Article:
…but most of all we are looking for someone who is independent, practical, flexible and upbeat: an enthusiastic problem solver and all-rounder who will be fully part of our team as we build 00:/ further. Our ideal candidate would be a person who is ambitious, has affinity with the culture of our dynamic office, and has the motivation and capabilities to grow into a more senior role through taking on increasing responsibilities for the running and operational management of our growing practice in central London.

Full-time / part-time can be discussed; starting date flexible, but a.s.a.p.

Salary around £21,000 p/a

Candidates are invited to send a letter explaining their purpose and ambitions, alongside their CV, to:

join [at]

Personal referrals preferred.

00:/ Highly Commended by the WAN 21 for 21 Awards

June 28, 2011

00:/s Scale Free Schools Proposals

Architecture 00:/ have been Highly Commended in the WAN 21 for 21 Awards, an award aimed to highlight designers who could be the leading lights of architectural thinking in the 21st century. While many of the architects recognised were exceptionally talented designers working within a field one might expect architects to work in (in particular the design buildings), 00:/ were recognised in particular as belonging to a branch of architects who are pushing the boundaries of design beyond just buildings themselves towards a more open-ended practice. We think that’s a pretty good way of putting it. The project which featured in the awards was Scale Free Schools, (view the page here and the project videos here) a project exploring a radically different approach to providing secondary school infrastructure in the 21st century. Check out the WAN news release here.

SOAR WORKS, Sheffield

May 18, 2011

We have been very busy with SOAR Works (a 3600m2 new build community enterprise centre)  on site these last few months. Here are a few photos showing the building coming together, from seeing the steel frame in the fabrication shop, to being craned into position, and then bolted and welded on site. With all the steel frame erected, you really get an impression of the scale of the building. Floor slabs have been cast into the metal decking and internal walls are well underway – the internal rooms are taking shape.
The progress on site has been very visual over the last few weeks with windows and glass panels going in. Photos to be posted shortly. SH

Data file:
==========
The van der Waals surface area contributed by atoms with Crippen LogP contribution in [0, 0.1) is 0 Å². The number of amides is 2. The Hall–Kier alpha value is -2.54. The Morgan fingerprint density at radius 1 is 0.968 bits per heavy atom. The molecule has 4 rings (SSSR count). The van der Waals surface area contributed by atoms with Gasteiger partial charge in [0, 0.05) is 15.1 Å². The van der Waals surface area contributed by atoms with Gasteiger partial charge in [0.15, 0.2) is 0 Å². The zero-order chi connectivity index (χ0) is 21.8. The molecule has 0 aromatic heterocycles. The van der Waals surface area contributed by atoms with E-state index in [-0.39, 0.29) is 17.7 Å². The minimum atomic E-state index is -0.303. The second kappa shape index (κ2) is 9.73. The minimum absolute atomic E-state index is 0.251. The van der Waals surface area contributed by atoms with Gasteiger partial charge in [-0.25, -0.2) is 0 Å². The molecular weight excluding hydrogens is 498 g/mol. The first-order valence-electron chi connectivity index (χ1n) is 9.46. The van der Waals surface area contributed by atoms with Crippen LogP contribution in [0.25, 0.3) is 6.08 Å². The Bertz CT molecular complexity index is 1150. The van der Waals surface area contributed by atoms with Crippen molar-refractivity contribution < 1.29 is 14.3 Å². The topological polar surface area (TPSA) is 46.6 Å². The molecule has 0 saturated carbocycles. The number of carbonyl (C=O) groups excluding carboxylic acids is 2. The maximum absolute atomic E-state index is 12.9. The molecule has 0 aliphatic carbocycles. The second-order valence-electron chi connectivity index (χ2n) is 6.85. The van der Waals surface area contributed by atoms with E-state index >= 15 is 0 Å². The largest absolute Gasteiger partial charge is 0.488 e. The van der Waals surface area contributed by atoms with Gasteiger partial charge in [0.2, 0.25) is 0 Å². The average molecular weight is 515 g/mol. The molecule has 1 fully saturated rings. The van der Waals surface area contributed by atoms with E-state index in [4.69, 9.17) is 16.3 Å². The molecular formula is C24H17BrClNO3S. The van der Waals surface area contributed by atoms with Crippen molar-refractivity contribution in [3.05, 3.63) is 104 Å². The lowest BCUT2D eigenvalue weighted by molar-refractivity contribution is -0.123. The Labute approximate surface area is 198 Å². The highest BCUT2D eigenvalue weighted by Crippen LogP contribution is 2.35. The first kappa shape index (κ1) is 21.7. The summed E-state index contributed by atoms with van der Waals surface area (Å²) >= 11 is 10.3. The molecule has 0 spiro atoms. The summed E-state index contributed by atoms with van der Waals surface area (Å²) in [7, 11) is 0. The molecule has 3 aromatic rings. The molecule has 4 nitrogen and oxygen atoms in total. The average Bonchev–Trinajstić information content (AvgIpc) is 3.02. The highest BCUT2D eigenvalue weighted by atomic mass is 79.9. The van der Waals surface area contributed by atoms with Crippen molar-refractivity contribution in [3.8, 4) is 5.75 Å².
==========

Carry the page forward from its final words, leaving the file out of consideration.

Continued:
Visit to the Fabrication Workshop

Erecting the steel frame

The building taking shape

One of the large workshops with a window to the studio above

The Compendium for the Civic Economy: a quick genealogy…

May 9, 2011

So the Compendium for the Civic Economy is now at the printers and will be launched on Thursday with NESTA and Cabe – for visual evidence of the printing process, see pictures below (taken last week).

We’re in countdown mode, but thought it’d be good to tell a bit about the genealogy of this book. We started talking about this idea here in the office in late 2009 / early 2010. On the one hand we realised that projects we had been involved with over the past few years, like Demos’ Urban Beach in Bristol and the Hub, all suggested a way of practicing spatial interventions which did not fit comfortably with the dominant urban policy narrative of the time – but which opened up powerful possibilities, experiences and conversations. On the other hand we recognised the deep crisis of purpose in the world of regeneration and place-making – a crisis that had become glaringly obvious in the wake of the financial crash, but that of course had been latent for a while, the inevitable result of the woefully thin value often created in the real-estate driven ‘regeneration’ projects of the past decade.

So we wanted to make manifest a wider range of initiatives, projects and ventures that collectively showed a glimpse of the way forward.

This was all about operating under a different set of parameters. After the crash, the absence of ‘big public’ or ‘big private’ funding made ‘more of the same’ classic physical infrastructure-driven projects not just pointless but actually pretty much impossible to achieve. So what were instead the projects that were relevant, viable, purposeful to pursue? We had organised an early series of debates about this together with the Architecture Foundation, and it also became the question that led to our book project and its 25 detailed case studies. The case studies range from citizen-built edible public spaces and member-led supermarkets to new communities of practice for social entrepreneurs, and from locally funded superfast broadband and self-commissioned housing to peer-to-peer ride sharing websites. What the book shows is how these are based on the initiatives of an increasingly wide range of civic-minded pioneers in the private, public and social enterprise sector, and that crucially they are built on local strengths – whether existing or latent social networks, people’s skills and aspirations, or dormant physical assets.